On March 25, 1970, the defendants filed a motion and several special pleas, which were all subsequently denied, but they filed no answer at that time. Later, on May 1, 1970, the defendants filed a motion for leave to file an answer and demurrer, but it does not appear that any action was ever taken on that motion. It thus appearing that no timely answer was ever filed by the defendants, the case was ripe for the entry of an interlocutory decree taking the substantive allegations of the bill for confessed, but no such decree was entered. On this state of the pleadings, the defendants were not entitled to a hearing on the merits of the bill at the time of the contempt hearing.
However, irrespective of the effect of their failure to file an answer upon their right to a hearing on the merits, the defendants were entitled to be heard on the question of the form of the final decree, and absent notice and an opportunity to be heard on that subject it was error to enter a final decree as a result of the hearing on the contempt petition. Blanchard v. Cooke, 144 Mass. 207 , 218. Cosmopolitan Trust Co. v. Golub, 252 Mass. 574 , 579. "Upon proceedings for contempt it is the generally accepted rule that the only inquiry is whether the court granting the injunction had jurisdiction of the subject matter and the parties, and whether the order has been violated. The merits of the original cause are not involved and are not open for examination." Irving & Casson-A. H. Davenport Co. v. Howlett, 229 Mass. 560 , 562. See Prenguber v. Agostini, 294 Mass. 491 , 494-495; Crystal, petitioner, 330 Mass. 583 , 588.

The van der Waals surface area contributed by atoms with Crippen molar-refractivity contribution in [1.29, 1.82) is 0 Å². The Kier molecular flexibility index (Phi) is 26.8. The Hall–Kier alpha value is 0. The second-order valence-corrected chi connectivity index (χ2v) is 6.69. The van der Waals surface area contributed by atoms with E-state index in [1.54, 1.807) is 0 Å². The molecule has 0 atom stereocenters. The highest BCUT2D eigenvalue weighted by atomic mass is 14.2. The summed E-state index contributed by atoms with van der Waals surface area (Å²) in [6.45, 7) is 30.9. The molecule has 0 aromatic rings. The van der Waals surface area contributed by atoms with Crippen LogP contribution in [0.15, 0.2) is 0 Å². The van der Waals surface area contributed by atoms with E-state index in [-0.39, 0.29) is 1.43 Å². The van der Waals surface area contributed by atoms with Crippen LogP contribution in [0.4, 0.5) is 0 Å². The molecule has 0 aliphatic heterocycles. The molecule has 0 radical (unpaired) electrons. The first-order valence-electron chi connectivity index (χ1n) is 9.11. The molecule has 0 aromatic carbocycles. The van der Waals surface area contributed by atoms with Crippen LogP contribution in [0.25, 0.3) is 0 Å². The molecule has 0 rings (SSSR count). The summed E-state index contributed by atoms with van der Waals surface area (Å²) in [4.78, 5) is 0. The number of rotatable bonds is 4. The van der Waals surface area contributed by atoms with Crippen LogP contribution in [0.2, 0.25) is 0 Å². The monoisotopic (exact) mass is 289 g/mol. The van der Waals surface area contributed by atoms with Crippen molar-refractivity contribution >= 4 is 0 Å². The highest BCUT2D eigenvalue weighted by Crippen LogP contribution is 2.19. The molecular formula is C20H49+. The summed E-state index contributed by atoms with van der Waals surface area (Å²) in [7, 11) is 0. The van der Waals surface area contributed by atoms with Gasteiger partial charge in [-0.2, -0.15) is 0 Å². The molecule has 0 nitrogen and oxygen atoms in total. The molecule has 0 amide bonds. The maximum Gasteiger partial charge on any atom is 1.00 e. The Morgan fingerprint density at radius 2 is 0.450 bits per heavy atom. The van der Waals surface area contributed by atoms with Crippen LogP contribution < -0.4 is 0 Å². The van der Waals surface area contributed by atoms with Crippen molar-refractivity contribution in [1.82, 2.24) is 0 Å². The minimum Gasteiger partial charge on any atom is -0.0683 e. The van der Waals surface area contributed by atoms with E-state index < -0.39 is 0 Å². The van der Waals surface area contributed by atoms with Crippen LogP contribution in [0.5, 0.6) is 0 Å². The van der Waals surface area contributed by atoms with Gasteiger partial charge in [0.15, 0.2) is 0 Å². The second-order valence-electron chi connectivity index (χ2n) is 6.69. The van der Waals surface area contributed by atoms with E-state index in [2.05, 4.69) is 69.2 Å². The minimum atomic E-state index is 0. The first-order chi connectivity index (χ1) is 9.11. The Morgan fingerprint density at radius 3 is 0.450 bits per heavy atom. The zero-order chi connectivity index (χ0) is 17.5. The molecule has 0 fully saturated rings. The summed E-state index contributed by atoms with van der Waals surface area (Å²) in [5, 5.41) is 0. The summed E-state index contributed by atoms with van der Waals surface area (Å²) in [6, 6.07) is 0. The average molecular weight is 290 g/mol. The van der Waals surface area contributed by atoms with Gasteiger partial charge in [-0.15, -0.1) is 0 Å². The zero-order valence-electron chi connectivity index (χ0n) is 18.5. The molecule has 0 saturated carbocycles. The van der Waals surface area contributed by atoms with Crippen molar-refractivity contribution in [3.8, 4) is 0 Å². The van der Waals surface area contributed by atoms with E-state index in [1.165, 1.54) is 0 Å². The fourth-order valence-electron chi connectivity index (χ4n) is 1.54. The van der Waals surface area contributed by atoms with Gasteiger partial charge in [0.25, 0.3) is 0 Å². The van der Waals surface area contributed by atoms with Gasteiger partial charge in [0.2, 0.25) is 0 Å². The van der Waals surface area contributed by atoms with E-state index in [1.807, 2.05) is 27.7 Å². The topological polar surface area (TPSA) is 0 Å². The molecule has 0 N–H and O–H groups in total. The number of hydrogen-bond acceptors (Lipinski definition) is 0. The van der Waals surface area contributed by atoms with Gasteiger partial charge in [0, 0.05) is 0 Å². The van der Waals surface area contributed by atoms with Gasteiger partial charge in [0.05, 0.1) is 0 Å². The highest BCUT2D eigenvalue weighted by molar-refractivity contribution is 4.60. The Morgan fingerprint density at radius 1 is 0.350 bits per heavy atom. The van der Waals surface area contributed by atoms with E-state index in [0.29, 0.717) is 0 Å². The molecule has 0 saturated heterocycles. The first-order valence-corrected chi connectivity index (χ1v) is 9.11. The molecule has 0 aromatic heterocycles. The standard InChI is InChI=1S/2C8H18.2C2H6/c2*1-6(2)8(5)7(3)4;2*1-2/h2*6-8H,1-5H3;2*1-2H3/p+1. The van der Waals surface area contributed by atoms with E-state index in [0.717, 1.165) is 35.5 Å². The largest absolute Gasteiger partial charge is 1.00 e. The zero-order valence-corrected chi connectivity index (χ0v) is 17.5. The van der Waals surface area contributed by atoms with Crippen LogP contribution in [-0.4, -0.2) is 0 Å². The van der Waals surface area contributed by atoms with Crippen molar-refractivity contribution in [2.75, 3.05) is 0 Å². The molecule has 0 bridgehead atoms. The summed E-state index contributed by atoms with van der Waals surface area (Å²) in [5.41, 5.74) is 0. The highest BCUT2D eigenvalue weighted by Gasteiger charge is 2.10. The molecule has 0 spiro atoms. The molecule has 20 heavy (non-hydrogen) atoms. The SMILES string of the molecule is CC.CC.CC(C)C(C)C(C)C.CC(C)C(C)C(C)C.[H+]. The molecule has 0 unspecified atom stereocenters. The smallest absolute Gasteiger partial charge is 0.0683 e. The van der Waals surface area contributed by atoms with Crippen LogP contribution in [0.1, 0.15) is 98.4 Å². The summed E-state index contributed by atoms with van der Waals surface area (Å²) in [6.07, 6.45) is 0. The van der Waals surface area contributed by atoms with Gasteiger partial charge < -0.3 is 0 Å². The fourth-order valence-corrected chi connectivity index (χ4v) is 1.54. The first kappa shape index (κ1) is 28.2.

For the purpose of this opinion, we treat the following language used by the judge in his "Findings, Order and